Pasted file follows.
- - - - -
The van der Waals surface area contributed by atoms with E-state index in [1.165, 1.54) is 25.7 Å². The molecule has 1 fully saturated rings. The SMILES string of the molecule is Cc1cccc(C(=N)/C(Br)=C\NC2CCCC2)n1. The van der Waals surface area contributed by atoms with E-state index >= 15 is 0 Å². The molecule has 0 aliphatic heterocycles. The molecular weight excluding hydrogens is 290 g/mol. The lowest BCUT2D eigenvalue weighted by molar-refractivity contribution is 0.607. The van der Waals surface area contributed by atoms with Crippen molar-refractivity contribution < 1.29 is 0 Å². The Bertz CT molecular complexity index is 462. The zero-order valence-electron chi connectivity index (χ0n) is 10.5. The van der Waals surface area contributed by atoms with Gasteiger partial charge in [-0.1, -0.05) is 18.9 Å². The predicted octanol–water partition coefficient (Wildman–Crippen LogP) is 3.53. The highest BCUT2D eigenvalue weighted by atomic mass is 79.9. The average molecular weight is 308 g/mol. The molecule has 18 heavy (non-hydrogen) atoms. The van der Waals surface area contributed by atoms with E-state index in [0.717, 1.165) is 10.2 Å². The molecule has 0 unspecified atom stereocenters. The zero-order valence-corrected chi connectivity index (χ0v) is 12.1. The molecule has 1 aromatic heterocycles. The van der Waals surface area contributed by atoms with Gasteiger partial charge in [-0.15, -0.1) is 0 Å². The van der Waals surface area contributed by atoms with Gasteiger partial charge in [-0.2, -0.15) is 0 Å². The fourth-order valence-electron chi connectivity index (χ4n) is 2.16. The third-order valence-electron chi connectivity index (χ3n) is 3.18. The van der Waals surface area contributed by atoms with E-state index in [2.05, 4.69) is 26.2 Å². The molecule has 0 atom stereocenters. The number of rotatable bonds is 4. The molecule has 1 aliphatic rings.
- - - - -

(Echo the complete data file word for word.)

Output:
The van der Waals surface area contributed by atoms with E-state index in [1.165, 1.54) is 25.7 Å². The molecule has 1 fully saturated rings. The SMILES string of the molecule is Cc1cccc(C(=N)/C(Br)=C\NC2CCCC2)n1. The van der Waals surface area contributed by atoms with E-state index >= 15 is 0 Å². The molecule has 0 aliphatic heterocycles. The molecular weight excluding hydrogens is 290 g/mol. The lowest BCUT2D eigenvalue weighted by molar-refractivity contribution is 0.607. The van der Waals surface area contributed by atoms with Crippen molar-refractivity contribution < 1.29 is 0 Å². The Bertz CT molecular complexity index is 462. The zero-order valence-electron chi connectivity index (χ0n) is 10.5. The van der Waals surface area contributed by atoms with Gasteiger partial charge in [-0.1, -0.05) is 18.9 Å². The predicted octanol–water partition coefficient (Wildman–Crippen LogP) is 3.53. The highest BCUT2D eigenvalue weighted by atomic mass is 79.9. The average molecular weight is 308 g/mol. The molecule has 18 heavy (non-hydrogen) atoms. The van der Waals surface area contributed by atoms with E-state index in [0.717, 1.165) is 10.2 Å². The molecule has 0 unspecified atom stereocenters. The zero-order valence-corrected chi connectivity index (χ0v) is 12.1. The molecule has 1 aromatic heterocycles. The van der Waals surface area contributed by atoms with Gasteiger partial charge in [-0.15, -0.1) is 0 Å². The van der Waals surface area contributed by atoms with Gasteiger partial charge in [-0.2, -0.15) is 0 Å². The fourth-order valence-electron chi connectivity index (χ4n) is 2.16. The third-order valence-electron chi connectivity index (χ3n) is 3.18. The van der Waals surface area contributed by atoms with E-state index in [2.05, 4.69) is 26.2 Å². The molecule has 0 atom stereocenters. The number of rotatable bonds is 4. The molecule has 1 aliphatic rings.